Once Upon a Time in Hollywood: A Dream in the Dream Factory, by Scott Nye
Quentin Tarantino’s four most recent films have all been titled in homage to his heroes of the 1960s and ‘70s. It hasn’t been my favorite tendency he’s indulged, as the works themselves are far more imbued with his considerable creativity than they are dependent on the reference points they admittedly encourage. His latest, Once Upon a Time…in Hollywood suggests an effort to similarly situate the film amidst the Leone masterpiece Tarantino adores, but the title card for this newer film has a far different effect. Leone’s film played on legend; Tarantino, on dreams, and our personal fantasies.
The film takes place in 1969, and is primarily told from three points of view – Rick Dalton (Leonard DiCaprio), a former TV star frustrated with his fading opportunities; Cliff Booth (Brad Pitt), Rick’s longtime stunt double who now works mostly as an all-purpose assistant; and Rick’s next-door neighbor, Sharon Tate (Margot Robbie), a young actress whose career is starting to take off. The first two are Tarantino’s invention, but Tate was a real person, killed by members of the Manson family on August 9th, when she was over eight months pregnant.
Most of the film takes place in February of that year, in the long afternoons that, in Los Angeles, are relatively indistinguishable from the rest of the year. The pace of life here can be so fluid that it’s hard to know the passage of time. Rick and Cliff can still drive around in t-shirts like they’re in their thirties; the latter can visit the Manson family at Spahn ranch in Chatsworth and feel the desert heat. Sharon can stroll about Westwood by day, ducking in to see her new movie, and dance at the Playboy Mansion all night. Rick can lounge in a film set chair and reflect on the book he’s reading. They have all the comforts the city can offer even those on the fringes of its famous industry. They have time to drift, to imagine, and also to worry.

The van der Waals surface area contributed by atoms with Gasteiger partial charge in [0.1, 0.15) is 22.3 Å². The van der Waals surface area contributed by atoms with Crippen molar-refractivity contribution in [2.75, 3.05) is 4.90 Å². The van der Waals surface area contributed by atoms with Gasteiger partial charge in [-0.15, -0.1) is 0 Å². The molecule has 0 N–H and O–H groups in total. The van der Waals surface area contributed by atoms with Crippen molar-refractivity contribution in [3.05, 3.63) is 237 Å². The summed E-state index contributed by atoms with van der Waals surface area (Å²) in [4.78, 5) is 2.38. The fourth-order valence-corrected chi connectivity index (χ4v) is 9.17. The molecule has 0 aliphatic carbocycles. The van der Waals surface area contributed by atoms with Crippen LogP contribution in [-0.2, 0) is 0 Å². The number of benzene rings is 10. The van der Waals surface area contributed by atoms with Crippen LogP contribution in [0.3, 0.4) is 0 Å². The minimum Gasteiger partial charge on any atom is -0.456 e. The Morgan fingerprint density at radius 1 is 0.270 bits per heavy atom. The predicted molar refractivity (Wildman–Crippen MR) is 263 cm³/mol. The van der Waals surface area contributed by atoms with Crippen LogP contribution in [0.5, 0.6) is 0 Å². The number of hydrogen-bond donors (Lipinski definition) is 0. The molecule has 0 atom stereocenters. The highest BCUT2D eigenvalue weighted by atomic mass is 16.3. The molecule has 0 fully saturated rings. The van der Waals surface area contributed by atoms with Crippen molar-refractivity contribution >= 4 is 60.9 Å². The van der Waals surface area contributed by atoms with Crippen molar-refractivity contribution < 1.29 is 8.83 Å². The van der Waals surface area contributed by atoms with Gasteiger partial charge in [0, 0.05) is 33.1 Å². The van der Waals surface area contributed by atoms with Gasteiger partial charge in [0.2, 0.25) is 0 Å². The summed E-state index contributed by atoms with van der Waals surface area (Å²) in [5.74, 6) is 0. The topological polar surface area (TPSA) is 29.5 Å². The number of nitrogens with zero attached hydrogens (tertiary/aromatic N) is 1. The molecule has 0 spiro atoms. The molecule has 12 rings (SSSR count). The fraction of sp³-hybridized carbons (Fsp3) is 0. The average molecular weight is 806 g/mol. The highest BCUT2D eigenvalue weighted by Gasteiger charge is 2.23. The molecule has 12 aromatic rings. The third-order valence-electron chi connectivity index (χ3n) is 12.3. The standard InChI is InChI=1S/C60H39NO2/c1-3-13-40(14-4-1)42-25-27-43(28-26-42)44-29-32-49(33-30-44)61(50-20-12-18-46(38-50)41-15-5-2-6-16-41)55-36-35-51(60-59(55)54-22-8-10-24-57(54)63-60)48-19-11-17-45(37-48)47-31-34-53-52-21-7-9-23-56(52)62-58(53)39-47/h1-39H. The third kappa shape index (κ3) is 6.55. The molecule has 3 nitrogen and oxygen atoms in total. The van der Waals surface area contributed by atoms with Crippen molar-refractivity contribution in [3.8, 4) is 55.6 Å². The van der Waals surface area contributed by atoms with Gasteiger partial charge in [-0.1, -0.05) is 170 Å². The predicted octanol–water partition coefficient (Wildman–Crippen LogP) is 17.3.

By 1969, America thought it was reaching a breaking point in anxiety, anxieties the film rather maturely pushes to the background. Robert Kennedy’s assassination is discussed briefly in one of the countless radio broadcasts we hear snippets of (shades of Demy’s Model Shop, the best film that can ever be made about Los Angeles in 1969), and the culture clash between Rick and Cliff’s generation and the hippies who linger on the sidewalks is felt in the periphery. The war isn’t mentioned at all. What Rick and Cliff are going through could happen anytime, to anyone, as Rick discovers when reading what should be a cheap, throwaway novel. We all get older.
DiCaprio (now 44 years old) and Pitt (55) have largely dodged the issue of age in their work; with the exception of Pitt in By the Sea, both have resisted appearing as anything past early middle-age, old enough to have young children but still young enough to have a wide future. This is really the first film I can think of seeing Pitt and thinking how old he’s getting. Tarantino encourages this by giving us long stretches to simply look at him, stretches of time where nothing’s happening but his face. And like Angelina Jolie, Tarantino is a smart enough director to simply give his film over to Pitt, his way of standing, moving, looking, and being; the essence of cinema that too few directors care to explore. Beyond his innate handsomeness, these stretches don’t necessarily call upon his considerable charm, but instead lead us to wonder what you think about when you’re that good-looking, that age, and have nothing to go home to but a rundown trailer and a particularly well-trained dog. We get a glimpse into one such daydream Cliff has. And we think we come back from it. Probably.